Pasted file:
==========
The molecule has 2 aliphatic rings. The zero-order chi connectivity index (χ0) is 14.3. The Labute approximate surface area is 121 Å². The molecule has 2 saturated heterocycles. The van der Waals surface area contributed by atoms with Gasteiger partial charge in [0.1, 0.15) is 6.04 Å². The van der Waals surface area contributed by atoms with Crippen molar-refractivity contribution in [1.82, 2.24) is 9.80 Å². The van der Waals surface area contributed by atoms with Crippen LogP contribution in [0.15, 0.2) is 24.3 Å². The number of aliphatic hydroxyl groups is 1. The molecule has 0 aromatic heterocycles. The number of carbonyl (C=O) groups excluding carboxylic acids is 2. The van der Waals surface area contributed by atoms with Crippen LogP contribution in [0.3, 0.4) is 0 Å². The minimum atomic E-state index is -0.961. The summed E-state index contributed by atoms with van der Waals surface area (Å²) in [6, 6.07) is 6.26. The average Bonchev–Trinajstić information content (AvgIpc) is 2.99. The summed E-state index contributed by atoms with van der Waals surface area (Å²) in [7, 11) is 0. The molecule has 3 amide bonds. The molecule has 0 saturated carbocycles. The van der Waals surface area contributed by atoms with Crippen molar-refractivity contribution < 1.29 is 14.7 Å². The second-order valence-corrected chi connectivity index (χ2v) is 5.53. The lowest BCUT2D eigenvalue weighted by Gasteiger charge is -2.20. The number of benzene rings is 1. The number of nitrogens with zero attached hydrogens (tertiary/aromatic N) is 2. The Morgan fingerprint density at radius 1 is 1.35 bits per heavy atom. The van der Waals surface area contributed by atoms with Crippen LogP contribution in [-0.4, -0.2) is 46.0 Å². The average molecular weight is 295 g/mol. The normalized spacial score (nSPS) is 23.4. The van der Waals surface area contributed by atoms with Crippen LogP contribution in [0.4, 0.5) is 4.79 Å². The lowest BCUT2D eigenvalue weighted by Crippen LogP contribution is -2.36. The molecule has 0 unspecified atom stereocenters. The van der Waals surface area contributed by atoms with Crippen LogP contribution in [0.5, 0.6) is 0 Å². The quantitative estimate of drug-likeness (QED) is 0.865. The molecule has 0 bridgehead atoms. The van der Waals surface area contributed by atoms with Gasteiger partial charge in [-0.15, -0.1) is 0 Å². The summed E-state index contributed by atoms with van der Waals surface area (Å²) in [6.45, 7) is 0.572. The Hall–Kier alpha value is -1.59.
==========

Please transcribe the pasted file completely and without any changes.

The molecule has 2 aliphatic rings. The zero-order chi connectivity index (χ0) is 14.3. The Labute approximate surface area is 121 Å². The molecule has 2 saturated heterocycles. The van der Waals surface area contributed by atoms with Gasteiger partial charge in [0.1, 0.15) is 6.04 Å². The van der Waals surface area contributed by atoms with Crippen molar-refractivity contribution in [1.82, 2.24) is 9.80 Å². The van der Waals surface area contributed by atoms with Crippen LogP contribution in [0.15, 0.2) is 24.3 Å². The number of aliphatic hydroxyl groups is 1. The molecule has 0 aromatic heterocycles. The number of carbonyl (C=O) groups excluding carboxylic acids is 2. The van der Waals surface area contributed by atoms with Crippen LogP contribution in [0.3, 0.4) is 0 Å². The minimum atomic E-state index is -0.961. The summed E-state index contributed by atoms with van der Waals surface area (Å²) in [6, 6.07) is 6.26. The average Bonchev–Trinajstić information content (AvgIpc) is 2.99. The summed E-state index contributed by atoms with van der Waals surface area (Å²) in [7, 11) is 0. The molecule has 3 amide bonds. The molecule has 0 saturated carbocycles. The van der Waals surface area contributed by atoms with Crippen molar-refractivity contribution < 1.29 is 14.7 Å². The second-order valence-corrected chi connectivity index (χ2v) is 5.53. The lowest BCUT2D eigenvalue weighted by Gasteiger charge is -2.20. The number of benzene rings is 1. The number of nitrogens with zero attached hydrogens (tertiary/aromatic N) is 2. The Morgan fingerprint density at radius 1 is 1.35 bits per heavy atom. The van der Waals surface area contributed by atoms with Crippen LogP contribution in [-0.4, -0.2) is 46.0 Å². The average molecular weight is 295 g/mol. The normalized spacial score (nSPS) is 23.4. The van der Waals surface area contributed by atoms with Crippen LogP contribution in [0.4, 0.5) is 4.79 Å². The lowest BCUT2D eigenvalue weighted by Crippen LogP contribution is -2.36. The molecule has 0 unspecified atom stereocenters. The van der Waals surface area contributed by atoms with Crippen LogP contribution in [0.5, 0.6) is 0 Å². The quantitative estimate of drug-likeness (QED) is 0.865. The molecule has 0 bridgehead atoms. The van der Waals surface area contributed by atoms with Gasteiger partial charge in [-0.15, -0.1) is 0 Å². The summed E-state index contributed by atoms with van der Waals surface area (Å²) in [6.45, 7) is 0.572. The Hall–Kier alpha value is -1.59.